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The clash between political agendas and economic reality features prominently in current international disputes, including the standoff between Turkey and the United States and the escalating US-China trade battle. Its effect has been particularly stark, however, in two disputes. For Canadian Prime Minister Justin Trudeau, the obvious political move, amid pressure to accept Washington’s terms for a revised North American trade agreement, was to hang tough. Yet economic reality triumphed. There was the threat of further tariffs directed at the auto industry, as well as disruption in trade with the US, where about three-quarters of Canadian exports go. The second clash – still unresolved – is between Italy and the European Union. Luigi di Maio, head of the populist Five Star Movement and deputy prime minister, seems to be daring the EU to veto his proposed budget, which breaches the EU’s debt-and-deficit limits. He may assume the alliance will not want to embolden euroskeptics ahead of next year’s European Parliament elections. But Italy uses the shared euro currency. Whatever the political risks in taking a hard line now, the EU may figure the economic dangers of inaction are even greater.
Whether you’re in Washington or Ottawa, Rome, Ankara or Beijing, you’re getting new reasons to question an old assumption: that world affairs are essentially a matter of world politics, and what political leaders say and do.
Almost with each passing day, we are now seeing evidence of leaders engaged in a delicate calculus, having to balance their political agendas against a common limiting force: hard economic reality.
That’s what has been happening in a series of international disputes, including the standoff between Turkish President Recep Tayyip Erdoğan and US President Trump and, with far wider implications, the escalating trade and tariff battle between America and China. Yet in two other dramatic showdowns – one of them just recently resolved, the other with no exit yet in sight – the effect has been particularly stark.
The first dispute was surprising for happening at all: between the US and Canada, its neighbor and historical ally. The politics were fairly straightforward. For Canadian Prime Minister Justin Trudeau, the obvious political move, amid increasingly truculent pressure to accept Washington’s terms for a revised North American trade agreement, was to hang tough. After a Group of Seven summit in June, he declared: “As Canadians, we are polite. We’re reasonable. But also, we will not be pushed around.”
And his country had his back. Polls showed a hefty majority of Canadians blamed President Trump for the acrimonious state of affairs, and even opposition politicians supported Mr. Trudeau’s firm response, especially given Trump’s rationale – he cited national security – for including Canadian exports in steep new tariffs on steel and aluminum.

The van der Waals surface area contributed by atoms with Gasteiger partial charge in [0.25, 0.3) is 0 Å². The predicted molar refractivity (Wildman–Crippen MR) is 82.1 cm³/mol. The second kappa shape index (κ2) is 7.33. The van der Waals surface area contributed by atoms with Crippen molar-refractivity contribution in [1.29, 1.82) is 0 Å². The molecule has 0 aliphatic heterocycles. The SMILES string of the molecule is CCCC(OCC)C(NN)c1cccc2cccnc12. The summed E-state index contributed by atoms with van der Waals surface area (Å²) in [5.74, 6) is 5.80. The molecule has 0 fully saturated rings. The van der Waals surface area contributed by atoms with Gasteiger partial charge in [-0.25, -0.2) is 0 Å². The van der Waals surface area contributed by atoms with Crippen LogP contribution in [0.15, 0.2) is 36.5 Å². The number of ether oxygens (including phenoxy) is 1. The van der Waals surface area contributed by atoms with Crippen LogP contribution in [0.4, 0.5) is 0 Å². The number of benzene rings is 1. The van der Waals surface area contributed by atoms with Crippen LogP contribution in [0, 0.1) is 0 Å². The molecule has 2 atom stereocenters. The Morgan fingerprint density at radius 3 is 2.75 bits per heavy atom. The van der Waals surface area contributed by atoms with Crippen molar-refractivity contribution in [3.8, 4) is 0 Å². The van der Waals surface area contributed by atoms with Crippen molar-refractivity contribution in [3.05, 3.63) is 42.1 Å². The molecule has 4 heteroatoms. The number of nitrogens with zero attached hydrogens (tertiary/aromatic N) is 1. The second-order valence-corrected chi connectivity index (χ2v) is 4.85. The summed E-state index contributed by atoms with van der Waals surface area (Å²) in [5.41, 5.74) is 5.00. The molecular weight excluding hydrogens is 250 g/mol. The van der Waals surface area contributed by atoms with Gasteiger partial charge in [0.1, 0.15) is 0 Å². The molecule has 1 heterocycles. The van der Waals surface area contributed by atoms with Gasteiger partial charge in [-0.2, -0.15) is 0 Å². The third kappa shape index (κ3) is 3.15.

In the end, however, economic reality counted most. Facing a deadline to sign up to the updated NAFTA – including a provision giving US dairy producers greater access to the Canadian market, something Mr. Trudeau knew could anger his own farmers in Quebec ahead of a national election next year – he signed on. Part of this, no doubt, was Mr Trump’s threat of further tariffs directed at Canada’s auto industry, potentially imperiling tens of thousands of jobs. But the broader economic reality was that without a deal, especially once Washington had separately come to terms with Mexico, Trudeau risked uncertainty, and perhaps serious disruption, in trade with the US, where about three-quarters of Canada's exports go.
The second – unresolved – clash is between Italy and the EU, of which it is a founding member. The politics on Italy’s side were best summed up in a dramatic news photo at the end of last month. It showed Luigi di Maio, the head of the populist Five Star Movement and deputy prime minister, emerging with a broad grin and his arm raised in triumph after winning approval for the country’s new budget. It includes funding for his party’s key campaign promises: tax cuts and a guaranteed minimum “citizen’s income” for Italy’s poor.
Since those vote-winning programs are also expensive, the budget breaches the EU’s debt-and-deficit limits, particularly a provision committing member states to aim for a maximum debt level of 60 percent of their GDP. Yet Di Maio and his coalition partners, the right-wing League, seem in effect to be daring the European Union to exercise its veto over the proposed budget, figuring that the alliance will not want to risk emboldening euroskeptics in other member states ahead of next year’s European Parliament elections.
Still, what happens in the weeks ahead could also hinge on economic reality. Italy’s economy is the fourth largest in the EU. Its debt-to-GDP ratio is already at around 130 percent, the second-highest in the EU single market after Greece, and Italian financial markets have been hit hard since the budget announcement.
As for the EU, it has to reckon with the fact that the Italians are not just part of the single market, but of its shared currency: the euro. The debt-and-deficit framework, though initially put in place in the late 1990s, was deliberately toughened in the wake of the 2008 financial crash, when the near-collapse of the Greek economy raised the prospect of undermining the stability of the central currency itself. Whatever the political risks in taking a hard line now on Italy, the EU may figure the economic dangers of inaction are even greater.